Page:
From Francophone to Anglo-Saxon immigration: the case of the Maghreb and West Africa

Moroccan and Algerian immigrants in central London celebrating the victory of the Moroccan team over Portugal in the Qatar 2022 World Cup (Reuters Photo)

Unlike many European countries, such as France, the Netherlands, Belgium, Spain and Italy, Britain did not welcome immigrants from the Maghreb region and the French-speaking region of West Africa. However, during the last decade, Britain received many immigrants from these regions.

Since the mid-20th century, when migration from Africa and Asia to Europe began mainly for economic reasons, it has been associated with colonialism. In the sense that the citizens of the countries that gained their independence went to the countries that colonized them in search of work. In fact, there was a lot of work because Europe needed labour.  So Moroccans, Algerians, and Senegalese went to France. Then to Belgium and the Netherlands, and during the last three decades to Spain and Italy. While Indians and Pakistanis went to the United Kingdom. Language played an important role, as every immigrant tends to travel to Western countries whose language they speak.

 In terms of Moroccan immigration, for instance, there are two million Moroccans in France, 800,000 in Belgium, the same number in the Netherlands, one million in Spain, and 800,000 in Italy, whereas there are only 30,000 Moroccans in Britain as of 2015, which is a small number when one considers the proximity of Morocco to Britain geographically and the two countries’ shared history.

The historical irony is that Britain was the first European country to which Moroccans emigrated in the 19th century to trade and live. But now it is the country that hosts the lowest percentage of Moroccan immigrants on the European continent, less than a small country like Denmark.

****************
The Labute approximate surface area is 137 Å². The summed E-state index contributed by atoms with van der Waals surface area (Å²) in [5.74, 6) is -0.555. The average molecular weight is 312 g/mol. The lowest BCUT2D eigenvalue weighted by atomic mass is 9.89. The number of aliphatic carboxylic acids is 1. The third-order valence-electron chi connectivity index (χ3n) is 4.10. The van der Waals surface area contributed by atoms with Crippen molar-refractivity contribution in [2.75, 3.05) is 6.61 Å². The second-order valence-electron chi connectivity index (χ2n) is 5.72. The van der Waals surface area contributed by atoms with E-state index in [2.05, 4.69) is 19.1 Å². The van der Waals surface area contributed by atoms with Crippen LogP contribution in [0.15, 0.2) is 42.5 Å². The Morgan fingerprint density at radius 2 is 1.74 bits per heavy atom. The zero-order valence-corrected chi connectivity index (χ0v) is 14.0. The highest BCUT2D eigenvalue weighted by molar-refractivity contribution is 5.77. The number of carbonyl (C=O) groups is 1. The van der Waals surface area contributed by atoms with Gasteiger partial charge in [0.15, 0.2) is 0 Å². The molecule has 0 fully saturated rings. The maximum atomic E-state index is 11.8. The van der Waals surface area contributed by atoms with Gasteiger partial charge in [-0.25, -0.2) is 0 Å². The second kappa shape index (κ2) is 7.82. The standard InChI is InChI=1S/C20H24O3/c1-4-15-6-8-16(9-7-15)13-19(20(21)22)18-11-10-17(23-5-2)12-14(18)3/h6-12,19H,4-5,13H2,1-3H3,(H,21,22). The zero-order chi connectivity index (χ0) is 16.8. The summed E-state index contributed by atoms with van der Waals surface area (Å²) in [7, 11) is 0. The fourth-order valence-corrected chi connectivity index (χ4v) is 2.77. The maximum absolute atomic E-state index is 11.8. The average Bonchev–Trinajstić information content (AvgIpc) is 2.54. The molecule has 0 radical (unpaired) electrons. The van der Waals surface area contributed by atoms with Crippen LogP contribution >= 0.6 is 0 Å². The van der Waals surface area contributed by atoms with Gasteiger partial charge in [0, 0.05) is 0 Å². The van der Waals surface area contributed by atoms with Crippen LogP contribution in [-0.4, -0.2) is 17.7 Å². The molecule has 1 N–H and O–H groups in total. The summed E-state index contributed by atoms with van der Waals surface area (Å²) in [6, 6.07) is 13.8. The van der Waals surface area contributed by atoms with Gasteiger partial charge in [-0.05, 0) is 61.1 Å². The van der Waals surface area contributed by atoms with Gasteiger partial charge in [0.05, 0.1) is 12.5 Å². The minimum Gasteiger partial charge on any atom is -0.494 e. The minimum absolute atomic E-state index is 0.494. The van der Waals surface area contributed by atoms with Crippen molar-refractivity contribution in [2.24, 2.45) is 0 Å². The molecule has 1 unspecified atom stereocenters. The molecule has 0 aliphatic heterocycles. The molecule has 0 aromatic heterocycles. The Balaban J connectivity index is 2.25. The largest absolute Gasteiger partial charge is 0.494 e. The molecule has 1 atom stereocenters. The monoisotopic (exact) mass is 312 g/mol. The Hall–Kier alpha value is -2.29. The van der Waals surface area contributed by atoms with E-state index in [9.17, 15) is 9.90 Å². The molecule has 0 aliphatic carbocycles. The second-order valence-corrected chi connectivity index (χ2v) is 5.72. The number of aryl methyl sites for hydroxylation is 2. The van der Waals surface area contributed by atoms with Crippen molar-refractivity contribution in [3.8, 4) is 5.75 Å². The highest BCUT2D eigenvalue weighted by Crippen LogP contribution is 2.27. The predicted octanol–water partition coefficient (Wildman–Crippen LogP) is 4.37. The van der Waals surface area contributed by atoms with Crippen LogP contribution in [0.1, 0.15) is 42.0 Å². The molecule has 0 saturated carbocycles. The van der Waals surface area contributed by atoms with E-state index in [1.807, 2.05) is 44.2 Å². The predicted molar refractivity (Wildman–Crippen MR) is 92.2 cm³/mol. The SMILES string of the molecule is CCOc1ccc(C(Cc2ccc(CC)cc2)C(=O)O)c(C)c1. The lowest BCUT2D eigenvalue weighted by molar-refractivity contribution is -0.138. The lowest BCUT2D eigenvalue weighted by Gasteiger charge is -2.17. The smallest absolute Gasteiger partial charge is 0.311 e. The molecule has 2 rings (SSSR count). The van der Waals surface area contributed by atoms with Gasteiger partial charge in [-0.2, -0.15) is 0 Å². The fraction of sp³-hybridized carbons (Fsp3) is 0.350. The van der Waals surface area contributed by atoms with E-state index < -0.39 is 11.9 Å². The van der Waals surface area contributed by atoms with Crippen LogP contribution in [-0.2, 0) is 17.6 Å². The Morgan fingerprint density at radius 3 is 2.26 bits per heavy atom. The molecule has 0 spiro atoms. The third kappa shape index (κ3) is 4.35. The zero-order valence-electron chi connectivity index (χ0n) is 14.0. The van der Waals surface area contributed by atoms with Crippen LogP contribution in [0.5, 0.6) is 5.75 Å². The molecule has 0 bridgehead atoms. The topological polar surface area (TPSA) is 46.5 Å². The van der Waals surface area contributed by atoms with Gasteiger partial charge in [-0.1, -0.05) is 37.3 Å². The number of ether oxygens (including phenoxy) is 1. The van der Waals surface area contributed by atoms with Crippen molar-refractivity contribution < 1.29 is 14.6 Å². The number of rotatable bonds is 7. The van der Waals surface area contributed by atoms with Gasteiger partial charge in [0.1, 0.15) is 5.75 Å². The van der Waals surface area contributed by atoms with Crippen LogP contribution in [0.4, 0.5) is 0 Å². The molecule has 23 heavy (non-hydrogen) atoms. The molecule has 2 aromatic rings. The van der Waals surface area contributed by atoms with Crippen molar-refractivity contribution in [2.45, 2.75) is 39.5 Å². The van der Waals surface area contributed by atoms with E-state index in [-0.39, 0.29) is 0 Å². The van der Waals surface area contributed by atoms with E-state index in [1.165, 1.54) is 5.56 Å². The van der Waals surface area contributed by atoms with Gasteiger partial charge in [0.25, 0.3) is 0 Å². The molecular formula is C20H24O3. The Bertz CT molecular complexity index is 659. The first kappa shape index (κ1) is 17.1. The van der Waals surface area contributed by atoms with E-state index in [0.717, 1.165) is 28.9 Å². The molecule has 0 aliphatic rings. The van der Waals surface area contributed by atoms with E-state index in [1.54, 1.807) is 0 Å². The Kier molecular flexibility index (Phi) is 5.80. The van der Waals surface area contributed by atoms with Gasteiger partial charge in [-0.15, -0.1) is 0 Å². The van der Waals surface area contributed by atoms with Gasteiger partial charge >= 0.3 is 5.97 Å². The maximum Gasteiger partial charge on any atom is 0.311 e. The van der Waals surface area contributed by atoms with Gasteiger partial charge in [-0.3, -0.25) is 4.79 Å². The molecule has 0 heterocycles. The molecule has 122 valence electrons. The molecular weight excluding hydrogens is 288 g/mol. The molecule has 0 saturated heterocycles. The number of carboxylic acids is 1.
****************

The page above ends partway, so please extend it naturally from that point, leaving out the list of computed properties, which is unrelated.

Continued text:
Since 2010, immigrants from West Africa and the Maghreb began to migrate to Britain, but this is a unique migration. These are immigrants who have nationalities from European countries such as Spain, France, Belgium, and the Netherlands, and therefore immigrate to Britain as European citizens.

 We are dealing with a second immigration, that is, immigrants who emigrated from their countries of origin to European countries and, after obtaining European nationalities, go with their families to Britain. This phenomenon increased the percentage of Maghreb and West African immigrants in Britain. We can describe this immigration as “From Francophone to Anglo-Saxon immigration”, because the Maghreb and West African countries are French-speaking.

 One of the advantages of this immigration is that the immigrants were previously integrated into Western societies, so their move to Britain is not a major change in their lives. They also have training in many professions, some of which Britain needs. In the case of Morocco, more than 20,000 Moroccans emigrated from Italy, France, Spain, and Belgium to Britain over the past ten years. Moroccan immigration to Britain doubled thanks to Moroccan emigration from Europe.

In the face of Britain’s weak relations with the Maghreb and West Africa, these immigrants may in the future form a strong link to strengthen relations between Britain and their countries of origin, especially in the economic and commercial field. Some immigrants from Morocco and Algeria will move to Britain to work in finance and banking, as well as to set up export and import businesses between their countries of origin and Britain.


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